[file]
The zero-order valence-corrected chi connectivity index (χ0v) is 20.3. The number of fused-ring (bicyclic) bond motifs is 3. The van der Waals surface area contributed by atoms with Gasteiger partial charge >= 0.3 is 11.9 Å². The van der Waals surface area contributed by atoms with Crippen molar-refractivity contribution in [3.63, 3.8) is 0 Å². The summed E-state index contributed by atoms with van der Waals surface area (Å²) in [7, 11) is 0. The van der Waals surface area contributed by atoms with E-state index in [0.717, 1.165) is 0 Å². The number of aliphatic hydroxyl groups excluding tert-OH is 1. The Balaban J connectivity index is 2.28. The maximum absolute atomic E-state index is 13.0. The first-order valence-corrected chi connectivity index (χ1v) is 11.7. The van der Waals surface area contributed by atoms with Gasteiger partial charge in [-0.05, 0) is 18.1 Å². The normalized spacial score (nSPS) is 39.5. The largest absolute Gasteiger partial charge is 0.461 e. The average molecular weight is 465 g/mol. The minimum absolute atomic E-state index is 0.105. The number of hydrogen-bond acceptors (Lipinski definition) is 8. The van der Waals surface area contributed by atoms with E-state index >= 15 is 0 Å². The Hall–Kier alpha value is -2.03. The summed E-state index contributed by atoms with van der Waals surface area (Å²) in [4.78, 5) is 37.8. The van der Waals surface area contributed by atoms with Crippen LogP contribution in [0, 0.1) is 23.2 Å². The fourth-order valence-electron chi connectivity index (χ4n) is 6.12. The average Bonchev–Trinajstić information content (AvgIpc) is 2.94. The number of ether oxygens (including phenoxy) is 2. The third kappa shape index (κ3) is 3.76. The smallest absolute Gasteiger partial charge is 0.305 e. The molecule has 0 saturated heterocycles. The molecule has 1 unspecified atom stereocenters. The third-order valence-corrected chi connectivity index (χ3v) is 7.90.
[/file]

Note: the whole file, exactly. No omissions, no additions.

The zero-order valence-corrected chi connectivity index (χ0v) is 20.3. The number of fused-ring (bicyclic) bond motifs is 3. The van der Waals surface area contributed by atoms with Gasteiger partial charge >= 0.3 is 11.9 Å². The van der Waals surface area contributed by atoms with Crippen molar-refractivity contribution in [3.63, 3.8) is 0 Å². The summed E-state index contributed by atoms with van der Waals surface area (Å²) in [7, 11) is 0. The van der Waals surface area contributed by atoms with E-state index in [0.717, 1.165) is 0 Å². The number of aliphatic hydroxyl groups excluding tert-OH is 1. The Balaban J connectivity index is 2.28. The maximum absolute atomic E-state index is 13.0. The first-order valence-corrected chi connectivity index (χ1v) is 11.7. The van der Waals surface area contributed by atoms with Gasteiger partial charge in [-0.05, 0) is 18.1 Å². The normalized spacial score (nSPS) is 39.5. The largest absolute Gasteiger partial charge is 0.461 e. The average molecular weight is 465 g/mol. The minimum absolute atomic E-state index is 0.105. The number of hydrogen-bond acceptors (Lipinski definition) is 8. The van der Waals surface area contributed by atoms with E-state index >= 15 is 0 Å². The Hall–Kier alpha value is -2.03. The summed E-state index contributed by atoms with van der Waals surface area (Å²) in [4.78, 5) is 37.8. The van der Waals surface area contributed by atoms with Crippen LogP contribution in [0, 0.1) is 23.2 Å². The fourth-order valence-electron chi connectivity index (χ4n) is 6.12. The average Bonchev–Trinajstić information content (AvgIpc) is 2.94. The number of ether oxygens (including phenoxy) is 2. The third kappa shape index (κ3) is 3.76. The smallest absolute Gasteiger partial charge is 0.305 e. The molecule has 0 saturated heterocycles. The molecule has 1 unspecified atom stereocenters. The third-order valence-corrected chi connectivity index (χ3v) is 7.90.